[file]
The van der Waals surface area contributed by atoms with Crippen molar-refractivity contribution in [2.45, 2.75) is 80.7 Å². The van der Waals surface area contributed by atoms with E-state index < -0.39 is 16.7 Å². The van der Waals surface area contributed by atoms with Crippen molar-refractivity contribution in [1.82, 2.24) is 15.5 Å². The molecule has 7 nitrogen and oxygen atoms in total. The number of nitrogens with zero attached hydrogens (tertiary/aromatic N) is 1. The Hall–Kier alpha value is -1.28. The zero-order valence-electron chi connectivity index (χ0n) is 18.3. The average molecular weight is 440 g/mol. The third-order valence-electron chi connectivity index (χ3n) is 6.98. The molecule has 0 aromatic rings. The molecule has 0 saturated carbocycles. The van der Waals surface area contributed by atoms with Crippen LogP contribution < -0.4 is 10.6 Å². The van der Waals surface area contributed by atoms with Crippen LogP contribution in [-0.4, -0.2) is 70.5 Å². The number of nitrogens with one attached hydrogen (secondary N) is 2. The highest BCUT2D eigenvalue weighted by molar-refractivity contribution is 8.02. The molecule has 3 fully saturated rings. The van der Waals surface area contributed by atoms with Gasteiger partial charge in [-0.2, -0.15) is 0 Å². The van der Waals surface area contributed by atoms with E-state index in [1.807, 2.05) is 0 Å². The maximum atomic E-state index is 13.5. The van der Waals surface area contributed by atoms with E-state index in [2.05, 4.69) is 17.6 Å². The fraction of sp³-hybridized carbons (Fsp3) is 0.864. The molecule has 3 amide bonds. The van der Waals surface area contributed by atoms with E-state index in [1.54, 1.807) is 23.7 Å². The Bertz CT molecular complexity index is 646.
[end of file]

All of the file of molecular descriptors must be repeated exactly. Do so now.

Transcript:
The van der Waals surface area contributed by atoms with Crippen molar-refractivity contribution in [2.45, 2.75) is 80.7 Å². The van der Waals surface area contributed by atoms with E-state index < -0.39 is 16.7 Å². The van der Waals surface area contributed by atoms with Crippen molar-refractivity contribution in [1.82, 2.24) is 15.5 Å². The molecule has 7 nitrogen and oxygen atoms in total. The number of nitrogens with zero attached hydrogens (tertiary/aromatic N) is 1. The Hall–Kier alpha value is -1.28. The zero-order valence-electron chi connectivity index (χ0n) is 18.3. The average molecular weight is 440 g/mol. The third-order valence-electron chi connectivity index (χ3n) is 6.98. The molecule has 0 aromatic rings. The molecule has 0 saturated carbocycles. The van der Waals surface area contributed by atoms with Crippen LogP contribution < -0.4 is 10.6 Å². The van der Waals surface area contributed by atoms with Crippen LogP contribution in [-0.4, -0.2) is 70.5 Å². The number of nitrogens with one attached hydrogen (secondary N) is 2. The highest BCUT2D eigenvalue weighted by molar-refractivity contribution is 8.02. The molecule has 3 fully saturated rings. The van der Waals surface area contributed by atoms with Gasteiger partial charge in [-0.2, -0.15) is 0 Å². The van der Waals surface area contributed by atoms with E-state index in [1.807, 2.05) is 0 Å². The maximum atomic E-state index is 13.5. The van der Waals surface area contributed by atoms with E-state index in [2.05, 4.69) is 17.6 Å². The fraction of sp³-hybridized carbons (Fsp3) is 0.864. The molecule has 3 amide bonds. The van der Waals surface area contributed by atoms with E-state index in [1.54, 1.807) is 23.7 Å². The Bertz CT molecular complexity index is 646.